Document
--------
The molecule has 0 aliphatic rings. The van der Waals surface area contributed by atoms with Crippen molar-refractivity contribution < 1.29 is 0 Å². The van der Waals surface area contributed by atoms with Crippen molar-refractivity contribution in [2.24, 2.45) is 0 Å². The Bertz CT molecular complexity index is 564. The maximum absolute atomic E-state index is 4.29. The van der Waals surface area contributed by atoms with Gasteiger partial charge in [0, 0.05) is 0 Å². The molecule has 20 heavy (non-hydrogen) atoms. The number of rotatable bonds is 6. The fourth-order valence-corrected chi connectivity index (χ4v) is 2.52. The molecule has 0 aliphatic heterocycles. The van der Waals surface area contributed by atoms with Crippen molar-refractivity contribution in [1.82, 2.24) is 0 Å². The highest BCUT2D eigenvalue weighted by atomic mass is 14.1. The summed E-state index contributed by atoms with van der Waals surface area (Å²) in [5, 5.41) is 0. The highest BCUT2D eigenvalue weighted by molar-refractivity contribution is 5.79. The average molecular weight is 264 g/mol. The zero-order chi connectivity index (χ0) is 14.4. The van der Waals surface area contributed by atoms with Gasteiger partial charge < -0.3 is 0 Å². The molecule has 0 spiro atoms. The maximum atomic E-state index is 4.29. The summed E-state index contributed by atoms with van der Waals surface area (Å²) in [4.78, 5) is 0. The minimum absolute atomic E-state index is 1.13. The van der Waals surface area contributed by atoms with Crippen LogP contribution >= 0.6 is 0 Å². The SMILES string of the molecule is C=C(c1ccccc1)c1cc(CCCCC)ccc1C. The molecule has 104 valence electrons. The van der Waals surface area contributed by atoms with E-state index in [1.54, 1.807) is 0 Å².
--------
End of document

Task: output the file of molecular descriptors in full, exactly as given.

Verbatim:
The molecule has 0 aliphatic rings. The van der Waals surface area contributed by atoms with Crippen molar-refractivity contribution < 1.29 is 0 Å². The van der Waals surface area contributed by atoms with Crippen molar-refractivity contribution in [2.24, 2.45) is 0 Å². The Bertz CT molecular complexity index is 564. The maximum absolute atomic E-state index is 4.29. The van der Waals surface area contributed by atoms with Gasteiger partial charge in [0, 0.05) is 0 Å². The molecule has 20 heavy (non-hydrogen) atoms. The number of rotatable bonds is 6. The fourth-order valence-corrected chi connectivity index (χ4v) is 2.52. The molecule has 0 aliphatic heterocycles. The van der Waals surface area contributed by atoms with Crippen molar-refractivity contribution in [1.82, 2.24) is 0 Å². The highest BCUT2D eigenvalue weighted by atomic mass is 14.1. The summed E-state index contributed by atoms with van der Waals surface area (Å²) in [5, 5.41) is 0. The highest BCUT2D eigenvalue weighted by molar-refractivity contribution is 5.79. The average molecular weight is 264 g/mol. The zero-order chi connectivity index (χ0) is 14.4. The van der Waals surface area contributed by atoms with Gasteiger partial charge < -0.3 is 0 Å². The molecule has 0 spiro atoms. The maximum atomic E-state index is 4.29. The summed E-state index contributed by atoms with van der Waals surface area (Å²) in [4.78, 5) is 0. The minimum absolute atomic E-state index is 1.13. The van der Waals surface area contributed by atoms with Crippen LogP contribution >= 0.6 is 0 Å². The SMILES string of the molecule is C=C(c1ccccc1)c1cc(CCCCC)ccc1C. The molecule has 104 valence electrons. The van der Waals surface area contributed by atoms with E-state index in [1.54, 1.807) is 0 Å².